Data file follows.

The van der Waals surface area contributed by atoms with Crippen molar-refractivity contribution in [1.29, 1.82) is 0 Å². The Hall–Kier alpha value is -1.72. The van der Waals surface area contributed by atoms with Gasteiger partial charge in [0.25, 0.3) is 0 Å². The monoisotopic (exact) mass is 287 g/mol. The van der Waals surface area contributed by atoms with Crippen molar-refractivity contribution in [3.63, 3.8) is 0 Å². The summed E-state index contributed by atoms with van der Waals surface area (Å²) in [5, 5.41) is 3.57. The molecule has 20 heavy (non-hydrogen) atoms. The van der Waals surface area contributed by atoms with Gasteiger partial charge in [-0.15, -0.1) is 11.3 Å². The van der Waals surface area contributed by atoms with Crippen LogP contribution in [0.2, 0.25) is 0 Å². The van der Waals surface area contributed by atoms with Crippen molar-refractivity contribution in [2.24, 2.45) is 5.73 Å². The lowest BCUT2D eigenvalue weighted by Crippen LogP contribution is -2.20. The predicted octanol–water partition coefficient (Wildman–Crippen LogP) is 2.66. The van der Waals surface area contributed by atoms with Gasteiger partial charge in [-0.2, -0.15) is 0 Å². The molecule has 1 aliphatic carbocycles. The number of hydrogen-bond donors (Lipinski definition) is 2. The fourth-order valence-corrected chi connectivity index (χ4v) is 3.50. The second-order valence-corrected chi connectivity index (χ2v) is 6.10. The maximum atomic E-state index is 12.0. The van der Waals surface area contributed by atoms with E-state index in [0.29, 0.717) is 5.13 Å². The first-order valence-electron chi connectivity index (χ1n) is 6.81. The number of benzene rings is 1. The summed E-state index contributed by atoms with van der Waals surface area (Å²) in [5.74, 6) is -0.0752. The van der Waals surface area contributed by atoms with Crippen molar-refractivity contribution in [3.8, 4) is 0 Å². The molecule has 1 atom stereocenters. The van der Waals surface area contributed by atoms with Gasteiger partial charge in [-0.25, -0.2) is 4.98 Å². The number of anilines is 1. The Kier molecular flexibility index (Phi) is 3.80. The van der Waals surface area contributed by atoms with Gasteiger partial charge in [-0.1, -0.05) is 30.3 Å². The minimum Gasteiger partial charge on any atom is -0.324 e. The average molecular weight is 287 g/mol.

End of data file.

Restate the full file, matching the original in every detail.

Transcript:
The van der Waals surface area contributed by atoms with Crippen molar-refractivity contribution in [1.29, 1.82) is 0 Å². The Hall–Kier alpha value is -1.72. The van der Waals surface area contributed by atoms with Gasteiger partial charge in [0.25, 0.3) is 0 Å². The monoisotopic (exact) mass is 287 g/mol. The van der Waals surface area contributed by atoms with Crippen molar-refractivity contribution in [3.63, 3.8) is 0 Å². The summed E-state index contributed by atoms with van der Waals surface area (Å²) in [5, 5.41) is 3.57. The molecule has 20 heavy (non-hydrogen) atoms. The van der Waals surface area contributed by atoms with Gasteiger partial charge in [-0.15, -0.1) is 11.3 Å². The van der Waals surface area contributed by atoms with Crippen LogP contribution in [0.2, 0.25) is 0 Å². The van der Waals surface area contributed by atoms with Crippen molar-refractivity contribution in [2.24, 2.45) is 5.73 Å². The lowest BCUT2D eigenvalue weighted by Crippen LogP contribution is -2.20. The predicted octanol–water partition coefficient (Wildman–Crippen LogP) is 2.66. The van der Waals surface area contributed by atoms with Gasteiger partial charge in [-0.2, -0.15) is 0 Å². The molecule has 1 aliphatic carbocycles. The number of hydrogen-bond donors (Lipinski definition) is 2. The fourth-order valence-corrected chi connectivity index (χ4v) is 3.50. The second-order valence-corrected chi connectivity index (χ2v) is 6.10. The maximum atomic E-state index is 12.0. The van der Waals surface area contributed by atoms with E-state index in [0.29, 0.717) is 5.13 Å². The first-order valence-electron chi connectivity index (χ1n) is 6.81. The number of benzene rings is 1. The summed E-state index contributed by atoms with van der Waals surface area (Å²) in [5.74, 6) is -0.0752. The van der Waals surface area contributed by atoms with Crippen molar-refractivity contribution in [3.8, 4) is 0 Å². The molecule has 1 atom stereocenters. The van der Waals surface area contributed by atoms with Gasteiger partial charge in [-0.25, -0.2) is 4.98 Å². The number of anilines is 1. The Kier molecular flexibility index (Phi) is 3.80. The van der Waals surface area contributed by atoms with Gasteiger partial charge in [-0.1, -0.05) is 30.3 Å². The minimum Gasteiger partial charge on any atom is -0.324 e. The average molecular weight is 287 g/mol.